Homeowners urged to be vigilant for scams after ‘shocking’ data breach at major smoke alarm provider

One of Australia’s largest smoke alarm companies left hundreds of thousands of documents containing sensitive customer information exposed online for nearly three months where they were “very likely” accessed by malicious actors, a cybersecurity researcher has warned.

Smoke Alarm Solutions, which operates in NSW, Victoria, Queensland and South Australia and has serviced two million properties since 2007, left 762,856 documents totalling 107GB in a non-password-protected database, according to cybersecurity researcher Jeremiah Fowler.

He says the company failed to secure the information for several months even after he sent a responsible disclosure notice.

The files included more than 355,000 detailed invoices dated from 2021 to 2024, records of inspections, estimates, compliance reports, electrical safety inspections, service quotes and service reports, Mr Fowler said in a report published by vpnMentor this week.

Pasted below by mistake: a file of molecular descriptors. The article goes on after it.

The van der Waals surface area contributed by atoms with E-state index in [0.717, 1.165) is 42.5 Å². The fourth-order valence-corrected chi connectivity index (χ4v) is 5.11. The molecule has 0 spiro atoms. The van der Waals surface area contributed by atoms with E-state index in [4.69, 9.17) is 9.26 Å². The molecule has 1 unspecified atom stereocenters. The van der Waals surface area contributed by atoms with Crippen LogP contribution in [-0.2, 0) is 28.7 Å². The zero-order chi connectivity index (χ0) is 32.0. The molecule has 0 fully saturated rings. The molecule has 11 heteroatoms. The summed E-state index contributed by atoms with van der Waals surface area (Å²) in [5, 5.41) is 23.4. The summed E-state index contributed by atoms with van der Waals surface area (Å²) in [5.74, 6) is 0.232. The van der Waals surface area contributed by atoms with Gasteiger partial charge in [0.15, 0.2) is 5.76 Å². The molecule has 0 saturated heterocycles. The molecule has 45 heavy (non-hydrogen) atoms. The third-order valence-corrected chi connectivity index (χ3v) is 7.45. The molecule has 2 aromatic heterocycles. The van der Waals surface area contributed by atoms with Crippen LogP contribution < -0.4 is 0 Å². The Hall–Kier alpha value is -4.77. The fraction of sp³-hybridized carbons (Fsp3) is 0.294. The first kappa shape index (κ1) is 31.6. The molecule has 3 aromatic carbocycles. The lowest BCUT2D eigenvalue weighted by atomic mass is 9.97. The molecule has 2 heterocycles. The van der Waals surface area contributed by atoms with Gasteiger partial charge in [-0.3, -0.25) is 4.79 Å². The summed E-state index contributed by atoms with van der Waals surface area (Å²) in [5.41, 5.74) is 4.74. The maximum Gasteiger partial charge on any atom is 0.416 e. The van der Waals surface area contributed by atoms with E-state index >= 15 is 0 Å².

Nearly 25,000 additional documents marked as “on-site quotes” contained names and email addresses of the business, agent or individual obtaining a quote.

The revelation is “perfect timing”, Mr Fowler said, coming just days after the consumer watchdog warned of a surge in fake invoice scams which have cost Australians more than $16 million over the past 12 months.